1. […] Just because you have submitted to the major search engines doesn’t mean you shouldn’t try again. Don’t just submit your entire site or index page, try for specific pages and sections of your site. If you have an educational or informative section about your product or service, submit the address to target people with an educational interest in your topic, not just those who are buying what you have to offer. Also, why limit yourself to only the top search engines. Google was once a tiny player in the search engine market. Check with Searchenginewatch and Cyberatlas and others to find out who is up and coming in the search engine market and submit to them before they get crowded. And don’t forget the new tag technology as another method of spreading the news about your blog or site. You can easily submit your site feeds to many search engines now. Try the smaller search engines to diversify your market. Schedule time to spread your page around search engines at least every three to six months. […]

  2. […] We recently wrote about how Google ranks websites, Google Blogsearch, and how to submit your sitemap and feeds to Google, but there is plenty of information on the web about what Google is doing, if you know where to look. […]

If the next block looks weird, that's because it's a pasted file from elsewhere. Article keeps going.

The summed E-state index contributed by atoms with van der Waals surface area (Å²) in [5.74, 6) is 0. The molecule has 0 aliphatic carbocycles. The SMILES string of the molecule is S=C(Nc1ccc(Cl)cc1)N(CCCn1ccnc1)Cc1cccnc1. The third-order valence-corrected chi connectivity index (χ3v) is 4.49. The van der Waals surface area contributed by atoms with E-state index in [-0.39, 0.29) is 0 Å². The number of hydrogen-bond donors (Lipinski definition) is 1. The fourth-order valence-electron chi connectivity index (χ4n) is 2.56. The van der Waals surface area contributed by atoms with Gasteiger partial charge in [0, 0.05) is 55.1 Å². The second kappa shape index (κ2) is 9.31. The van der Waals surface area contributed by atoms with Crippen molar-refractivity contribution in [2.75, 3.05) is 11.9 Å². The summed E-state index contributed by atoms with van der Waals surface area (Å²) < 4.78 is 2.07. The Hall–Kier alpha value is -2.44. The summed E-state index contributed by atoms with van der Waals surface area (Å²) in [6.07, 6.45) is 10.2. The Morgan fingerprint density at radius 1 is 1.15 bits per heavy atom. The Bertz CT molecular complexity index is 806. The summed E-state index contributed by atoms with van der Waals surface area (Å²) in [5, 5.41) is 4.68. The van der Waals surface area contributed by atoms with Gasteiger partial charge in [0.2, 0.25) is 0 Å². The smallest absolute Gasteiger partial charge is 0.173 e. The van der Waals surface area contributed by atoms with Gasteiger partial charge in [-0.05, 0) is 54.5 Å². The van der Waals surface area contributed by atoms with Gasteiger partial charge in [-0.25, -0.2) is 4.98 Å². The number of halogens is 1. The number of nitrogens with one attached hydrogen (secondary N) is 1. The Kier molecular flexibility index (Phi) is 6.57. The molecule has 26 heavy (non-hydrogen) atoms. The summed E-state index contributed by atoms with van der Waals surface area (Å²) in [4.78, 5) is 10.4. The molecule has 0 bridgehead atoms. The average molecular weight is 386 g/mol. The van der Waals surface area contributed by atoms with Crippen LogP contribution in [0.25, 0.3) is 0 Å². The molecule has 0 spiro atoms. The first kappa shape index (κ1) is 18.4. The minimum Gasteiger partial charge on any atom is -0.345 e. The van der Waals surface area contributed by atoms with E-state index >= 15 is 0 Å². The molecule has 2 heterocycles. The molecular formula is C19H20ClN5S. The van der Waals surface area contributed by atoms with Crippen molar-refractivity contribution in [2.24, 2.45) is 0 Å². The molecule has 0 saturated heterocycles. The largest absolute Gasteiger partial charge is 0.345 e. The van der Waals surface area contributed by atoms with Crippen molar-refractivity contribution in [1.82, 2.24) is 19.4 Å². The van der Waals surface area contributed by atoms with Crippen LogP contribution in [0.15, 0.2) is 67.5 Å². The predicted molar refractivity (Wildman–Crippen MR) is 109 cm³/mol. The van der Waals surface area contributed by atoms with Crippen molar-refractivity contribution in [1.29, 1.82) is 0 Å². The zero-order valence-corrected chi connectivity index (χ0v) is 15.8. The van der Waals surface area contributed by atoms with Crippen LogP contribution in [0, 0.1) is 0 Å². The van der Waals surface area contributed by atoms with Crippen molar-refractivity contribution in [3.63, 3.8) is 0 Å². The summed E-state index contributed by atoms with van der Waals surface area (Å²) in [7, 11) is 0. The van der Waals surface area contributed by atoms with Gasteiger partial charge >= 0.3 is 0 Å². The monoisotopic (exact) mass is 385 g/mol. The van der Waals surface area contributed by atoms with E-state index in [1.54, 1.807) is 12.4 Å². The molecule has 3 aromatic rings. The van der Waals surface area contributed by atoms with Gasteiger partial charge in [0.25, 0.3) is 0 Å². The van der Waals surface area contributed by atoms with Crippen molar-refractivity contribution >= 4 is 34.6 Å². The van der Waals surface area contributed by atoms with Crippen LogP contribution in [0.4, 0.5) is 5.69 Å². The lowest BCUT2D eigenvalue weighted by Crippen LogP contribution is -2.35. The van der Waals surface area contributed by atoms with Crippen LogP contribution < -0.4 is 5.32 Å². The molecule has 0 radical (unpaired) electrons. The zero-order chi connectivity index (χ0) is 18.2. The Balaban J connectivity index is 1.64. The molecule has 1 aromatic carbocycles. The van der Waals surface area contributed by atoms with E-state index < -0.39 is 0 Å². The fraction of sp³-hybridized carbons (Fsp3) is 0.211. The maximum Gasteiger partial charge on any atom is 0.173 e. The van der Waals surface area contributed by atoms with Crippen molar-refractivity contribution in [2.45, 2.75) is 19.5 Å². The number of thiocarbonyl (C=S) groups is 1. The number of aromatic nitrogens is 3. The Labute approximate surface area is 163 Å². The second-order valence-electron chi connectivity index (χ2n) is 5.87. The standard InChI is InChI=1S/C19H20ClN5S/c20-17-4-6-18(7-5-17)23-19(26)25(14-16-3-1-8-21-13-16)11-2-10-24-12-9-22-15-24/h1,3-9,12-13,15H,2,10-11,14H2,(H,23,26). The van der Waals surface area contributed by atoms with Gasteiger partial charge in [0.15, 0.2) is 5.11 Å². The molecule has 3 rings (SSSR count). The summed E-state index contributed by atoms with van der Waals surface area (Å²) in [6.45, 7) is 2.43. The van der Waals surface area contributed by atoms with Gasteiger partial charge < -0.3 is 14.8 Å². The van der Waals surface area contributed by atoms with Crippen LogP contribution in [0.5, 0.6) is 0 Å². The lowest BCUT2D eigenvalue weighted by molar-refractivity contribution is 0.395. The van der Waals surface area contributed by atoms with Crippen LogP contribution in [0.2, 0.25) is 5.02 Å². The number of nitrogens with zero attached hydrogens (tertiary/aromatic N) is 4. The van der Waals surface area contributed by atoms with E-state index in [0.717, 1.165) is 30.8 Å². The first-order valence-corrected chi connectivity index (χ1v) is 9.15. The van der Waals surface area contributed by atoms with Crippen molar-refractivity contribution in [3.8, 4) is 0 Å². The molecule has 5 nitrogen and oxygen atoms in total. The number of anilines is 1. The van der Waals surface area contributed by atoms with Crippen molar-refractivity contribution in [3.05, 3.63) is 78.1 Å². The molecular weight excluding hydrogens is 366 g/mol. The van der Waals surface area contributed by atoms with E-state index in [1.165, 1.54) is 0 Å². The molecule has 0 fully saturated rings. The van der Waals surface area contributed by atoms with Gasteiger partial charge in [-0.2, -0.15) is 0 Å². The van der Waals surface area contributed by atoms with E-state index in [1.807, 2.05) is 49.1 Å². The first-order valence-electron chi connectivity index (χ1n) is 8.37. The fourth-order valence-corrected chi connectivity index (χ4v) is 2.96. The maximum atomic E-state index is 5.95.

3. […] >> Lorelle on WordPress » Submitting Your Sitemap and Feeds to Google Blog Search and Site Submission […]

  4. […] I was sweating over creating a sitemap for Google when I stumbled over advice from Lorelle on WordPress: Don’t sweat it…if you’re using WordPress. Her advice: Honestly, if you have a WordPress.com blog, then skip submitting your sitemap. WordPress.com’s pinging service gets you totally into Google. Focus on creating intrasite links between your posts, use Most Recent Posts in your sidebar, and choose a Theme with good intrasite links well-featured, and you don’t have to bother with this. Google finds you and crawls WordPress blogs REALLY well. Submitting a Google site map would be redundant, and could penalize you. […]

  5. […] Submitting Your Sitemap and Feeds to Google Blog Search and Site Submission […]

  6. […] Lorelle was right.  Oh well.  It’s done now, working and […]

  7. […] Submitting Your Sitemap and Feeds to Google Blog Search and Site Submission Reach out and touch someone social:MoreLike this:LikeBe the first to like this. This entry was written by Lorelle VanFossen and posted on January 4, 2006 at 6:02 am and filed under Web Design, Web Wise. Bookmark the permalink. Follow any comments here with the RSS feed for this post. Post a comment or leave a trackback: Trackback URL. « Tiny Problem with WordPress 2.0 and Trackbacks What Makes a Blog Successful? » […]

  8. […] Submitting Your Sitemap and Feeds to Google Blog Search and Site Submission […]

  9. […] Submitting Your Sitemap and Feeds to Google Blog Search and Site Submission […]

  10. […] Submitting Your Blog To Google’s Sitemap and Feed Search Engine […]

  11. […] Submitting Your Sitemap and Feeds to Google Blog Search and Site Submission […]

  12. […] Submitting Your Sitemap and Feeds to Google Blog Search and Site Submission […]

Post a Comment

Follow

Get every new post delivered to your Inbox.

Join 21,257 other followers

%d bloggers like this: